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Totally new to soap making

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poppie88

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Hey everyone, my names Chris and I recently found this page a couple days ago just never had the time to make a post. So like the title says I'm totally new to soap making. A little about me, I work shift work so I either have 5 days off or 2 days off every week. My wife is at work most days unless we off on the weekend together. When I'm not hunting I'm always looking for a side project to try. I've done paracord projects and stuff like that but looking for something new that I could use and give as gifts to my family. I plan on starting with just bars and would like any advice I could get. Is this something I have to sink a bunch of money into to get started, or I can get a lot of stuff at local stores for a decent price? Is this something I can get into quick or takes weeks or months to get started? Like I said I don't plan on selling anything unless it would come out half decent and maybe at a craft show or fundraiser, so not looking to sink all kind of money into it. Thanks for any advice!
 

snappyllama

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You can sink a ton of money or do it from mostly things you can find locally and at discount/dollar/hardware/thrift stores.

Things you must have:
Stick Blender
Gloves
Googles
Thermometer (you can do without if you're willing to wait until things get back to room temp)
Lye mixing container (stainless steel or plastic with a 2 or 5 at the bottom)
Batter mixing container (same as above). I like the $1 ones in the painting dept at Home Depot
Spoons/Spatulas: make sure they are silicone or stainless steel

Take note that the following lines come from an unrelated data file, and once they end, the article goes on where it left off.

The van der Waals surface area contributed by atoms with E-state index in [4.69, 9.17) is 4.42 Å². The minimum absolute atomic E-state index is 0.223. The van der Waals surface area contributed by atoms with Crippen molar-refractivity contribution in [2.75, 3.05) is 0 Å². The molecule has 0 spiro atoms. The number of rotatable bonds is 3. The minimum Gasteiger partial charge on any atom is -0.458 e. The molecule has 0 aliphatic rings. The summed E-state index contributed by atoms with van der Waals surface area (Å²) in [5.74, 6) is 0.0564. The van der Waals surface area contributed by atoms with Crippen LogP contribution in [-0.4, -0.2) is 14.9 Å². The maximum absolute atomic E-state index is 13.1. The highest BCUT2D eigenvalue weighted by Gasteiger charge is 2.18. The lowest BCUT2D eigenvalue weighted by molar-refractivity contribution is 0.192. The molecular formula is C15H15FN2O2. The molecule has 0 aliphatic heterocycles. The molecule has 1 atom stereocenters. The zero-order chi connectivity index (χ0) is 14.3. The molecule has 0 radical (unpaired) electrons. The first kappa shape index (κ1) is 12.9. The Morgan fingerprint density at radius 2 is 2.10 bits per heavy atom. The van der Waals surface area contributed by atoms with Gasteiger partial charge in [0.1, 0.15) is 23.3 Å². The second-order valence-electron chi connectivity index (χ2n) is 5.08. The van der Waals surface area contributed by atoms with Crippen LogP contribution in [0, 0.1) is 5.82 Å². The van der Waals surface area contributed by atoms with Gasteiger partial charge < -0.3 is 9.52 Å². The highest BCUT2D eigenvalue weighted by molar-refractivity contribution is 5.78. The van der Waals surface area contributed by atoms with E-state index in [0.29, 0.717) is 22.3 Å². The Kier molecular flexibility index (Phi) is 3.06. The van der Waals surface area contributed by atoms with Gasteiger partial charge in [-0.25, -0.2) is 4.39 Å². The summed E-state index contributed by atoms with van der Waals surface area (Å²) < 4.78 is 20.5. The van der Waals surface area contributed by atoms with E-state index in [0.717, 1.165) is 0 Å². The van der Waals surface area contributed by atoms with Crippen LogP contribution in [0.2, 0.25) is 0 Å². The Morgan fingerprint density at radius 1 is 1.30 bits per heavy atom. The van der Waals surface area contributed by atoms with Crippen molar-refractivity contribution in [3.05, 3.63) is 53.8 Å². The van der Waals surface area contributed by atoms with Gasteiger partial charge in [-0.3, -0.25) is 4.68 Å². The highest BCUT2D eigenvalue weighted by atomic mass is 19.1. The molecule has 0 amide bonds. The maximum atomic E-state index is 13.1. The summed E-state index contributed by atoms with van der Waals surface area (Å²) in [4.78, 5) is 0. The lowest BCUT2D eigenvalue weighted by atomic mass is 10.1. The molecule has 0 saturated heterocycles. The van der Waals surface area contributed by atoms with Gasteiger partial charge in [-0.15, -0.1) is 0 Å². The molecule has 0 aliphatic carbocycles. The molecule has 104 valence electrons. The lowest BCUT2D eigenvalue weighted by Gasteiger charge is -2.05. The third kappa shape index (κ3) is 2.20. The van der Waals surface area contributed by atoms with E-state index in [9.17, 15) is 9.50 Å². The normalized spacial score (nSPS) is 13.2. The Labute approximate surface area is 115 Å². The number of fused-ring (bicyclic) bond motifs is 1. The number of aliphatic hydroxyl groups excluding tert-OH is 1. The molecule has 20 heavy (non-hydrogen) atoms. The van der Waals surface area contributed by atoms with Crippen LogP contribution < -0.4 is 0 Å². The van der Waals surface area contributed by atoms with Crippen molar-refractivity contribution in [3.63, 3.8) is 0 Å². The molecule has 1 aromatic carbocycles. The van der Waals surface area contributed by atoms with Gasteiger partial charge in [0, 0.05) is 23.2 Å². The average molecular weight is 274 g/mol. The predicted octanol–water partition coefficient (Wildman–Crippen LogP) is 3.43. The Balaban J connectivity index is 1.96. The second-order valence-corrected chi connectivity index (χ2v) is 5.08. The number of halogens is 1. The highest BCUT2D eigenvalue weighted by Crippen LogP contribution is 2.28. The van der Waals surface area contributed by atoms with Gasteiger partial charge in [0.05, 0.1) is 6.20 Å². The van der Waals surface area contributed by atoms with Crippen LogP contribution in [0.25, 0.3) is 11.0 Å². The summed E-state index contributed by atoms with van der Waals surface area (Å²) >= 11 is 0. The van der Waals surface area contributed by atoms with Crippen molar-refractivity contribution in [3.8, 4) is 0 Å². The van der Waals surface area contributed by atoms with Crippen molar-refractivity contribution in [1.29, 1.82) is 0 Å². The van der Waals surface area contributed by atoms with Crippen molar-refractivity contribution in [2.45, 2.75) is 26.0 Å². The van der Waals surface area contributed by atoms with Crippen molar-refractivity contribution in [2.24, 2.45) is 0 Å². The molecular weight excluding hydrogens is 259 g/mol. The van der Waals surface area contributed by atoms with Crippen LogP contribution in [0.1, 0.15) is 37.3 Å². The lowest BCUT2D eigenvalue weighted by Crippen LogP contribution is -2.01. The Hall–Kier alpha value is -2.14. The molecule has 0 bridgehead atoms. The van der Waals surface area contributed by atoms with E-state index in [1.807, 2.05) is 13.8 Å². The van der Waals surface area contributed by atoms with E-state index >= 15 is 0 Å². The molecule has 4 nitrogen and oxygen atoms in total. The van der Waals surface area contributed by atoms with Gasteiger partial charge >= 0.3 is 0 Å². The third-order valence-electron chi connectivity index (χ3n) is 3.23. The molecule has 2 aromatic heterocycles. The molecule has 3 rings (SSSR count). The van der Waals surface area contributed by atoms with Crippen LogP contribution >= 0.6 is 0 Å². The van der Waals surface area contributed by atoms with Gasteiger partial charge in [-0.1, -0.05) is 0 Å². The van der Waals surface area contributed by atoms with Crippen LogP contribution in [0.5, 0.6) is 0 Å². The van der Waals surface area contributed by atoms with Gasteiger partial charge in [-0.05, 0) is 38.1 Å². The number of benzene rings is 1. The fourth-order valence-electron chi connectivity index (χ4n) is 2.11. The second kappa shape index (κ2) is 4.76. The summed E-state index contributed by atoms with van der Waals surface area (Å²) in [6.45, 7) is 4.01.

Lye: hardware store but make sure it's 100% sodium hydroxide
Mold: you can use wood, cardboard, pvc, silicone. They will need to lined with freezer paper (except silicone).

Oils - these vary by recipe, but easy to get ones that make an excellent soap are:
Lard: grocery store
Olive Oil: grocery store or Costco
Coconut Oil: grocery store or amazon "snappy white popcorn oil"
Castor Oil (nice to have): pharmacy - later on you'll want to buy this from a less expensive place

Later on you'll probably want to play with colors and fragrance. That's where the money sink really starts up.
 

rparrny

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Welcome Chris! When getting supplies, the dollar store is your best friend. Measuring cups for mixing, spatulas for blending, dixie cups for blending colors...
You can get a cheap stick blender to start off with and if your wife has a silicone baking dish that she is willing to give up and not use for baking anymore you are pretty much set. Olive oil and coconut oil are in the stores, lard is another commonly loved ingredient here. Anne Watson's book Smart Soapmaking is a great beginning book and you can get it as a downloadable kindle book on Amazon for a reasonable price. Lye can be very dangerous so don't skimp on protective gear. Goggles and gloves are a must...I have a respirator but don't use it. Freezer paper is good for lining molds if they are not silicone. Stainless steel bowls and spoons can be used again for food if they are washed very well, plastic cannot.
Be careful...this hobby is very much addicting...have fun!
 

Susie

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Hey and welcome.

In addition to the above excellent suggestions, I might add to watch your local thrift stores for stick blenders and crock pots. They are often available and extremely cheap. You will want a back up stick blender (AKA immersion blender) so that you do not end up mid batch with a failed one. And sooner or later you will need to rebatch, so a crockpot you are willing to donate to the soapmaking cause is necessary. You might also want to watch for items like silicone baking dishes there to use as molds.